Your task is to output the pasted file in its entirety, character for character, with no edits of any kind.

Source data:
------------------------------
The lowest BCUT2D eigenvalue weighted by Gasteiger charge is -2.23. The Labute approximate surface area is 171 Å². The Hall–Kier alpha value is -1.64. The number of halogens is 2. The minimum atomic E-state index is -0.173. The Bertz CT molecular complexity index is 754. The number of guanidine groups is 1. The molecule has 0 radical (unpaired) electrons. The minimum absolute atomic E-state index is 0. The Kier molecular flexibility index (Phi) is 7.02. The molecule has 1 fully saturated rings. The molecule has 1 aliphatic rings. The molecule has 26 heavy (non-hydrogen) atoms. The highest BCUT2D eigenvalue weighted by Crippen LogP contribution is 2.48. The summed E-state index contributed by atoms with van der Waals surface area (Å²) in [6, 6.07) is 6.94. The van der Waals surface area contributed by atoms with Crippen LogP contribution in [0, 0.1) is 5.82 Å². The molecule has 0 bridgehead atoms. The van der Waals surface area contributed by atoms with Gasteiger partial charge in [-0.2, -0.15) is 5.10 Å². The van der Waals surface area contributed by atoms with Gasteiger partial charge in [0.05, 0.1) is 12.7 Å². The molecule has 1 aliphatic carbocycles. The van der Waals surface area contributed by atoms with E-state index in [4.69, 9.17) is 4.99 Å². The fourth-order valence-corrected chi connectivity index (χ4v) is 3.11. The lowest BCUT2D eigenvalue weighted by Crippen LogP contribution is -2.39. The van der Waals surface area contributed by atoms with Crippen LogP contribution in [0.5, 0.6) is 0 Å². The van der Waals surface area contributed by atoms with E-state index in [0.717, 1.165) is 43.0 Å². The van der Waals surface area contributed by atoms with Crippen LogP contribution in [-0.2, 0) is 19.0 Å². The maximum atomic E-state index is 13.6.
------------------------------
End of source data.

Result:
The lowest BCUT2D eigenvalue weighted by Gasteiger charge is -2.23. The Labute approximate surface area is 171 Å². The Hall–Kier alpha value is -1.64. The number of halogens is 2. The minimum atomic E-state index is -0.173. The Bertz CT molecular complexity index is 754. The number of guanidine groups is 1. The molecule has 0 radical (unpaired) electrons. The minimum absolute atomic E-state index is 0. The Kier molecular flexibility index (Phi) is 7.02. The molecule has 1 fully saturated rings. The molecule has 1 aliphatic rings. The molecule has 26 heavy (non-hydrogen) atoms. The highest BCUT2D eigenvalue weighted by Crippen LogP contribution is 2.48. The summed E-state index contributed by atoms with van der Waals surface area (Å²) in [6, 6.07) is 6.94. The van der Waals surface area contributed by atoms with Crippen LogP contribution in [0, 0.1) is 5.82 Å². The molecule has 0 bridgehead atoms. The van der Waals surface area contributed by atoms with Gasteiger partial charge in [-0.2, -0.15) is 5.10 Å². The van der Waals surface area contributed by atoms with Gasteiger partial charge in [0.05, 0.1) is 12.7 Å². The molecule has 1 aliphatic carbocycles. The van der Waals surface area contributed by atoms with E-state index in [4.69, 9.17) is 4.99 Å². The fourth-order valence-corrected chi connectivity index (χ4v) is 3.11. The lowest BCUT2D eigenvalue weighted by Crippen LogP contribution is -2.39. The van der Waals surface area contributed by atoms with Crippen LogP contribution in [0.5, 0.6) is 0 Å². The van der Waals surface area contributed by atoms with E-state index in [0.717, 1.165) is 43.0 Å². The van der Waals surface area contributed by atoms with Crippen LogP contribution in [-0.2, 0) is 19.0 Å². The maximum atomic E-state index is 13.6.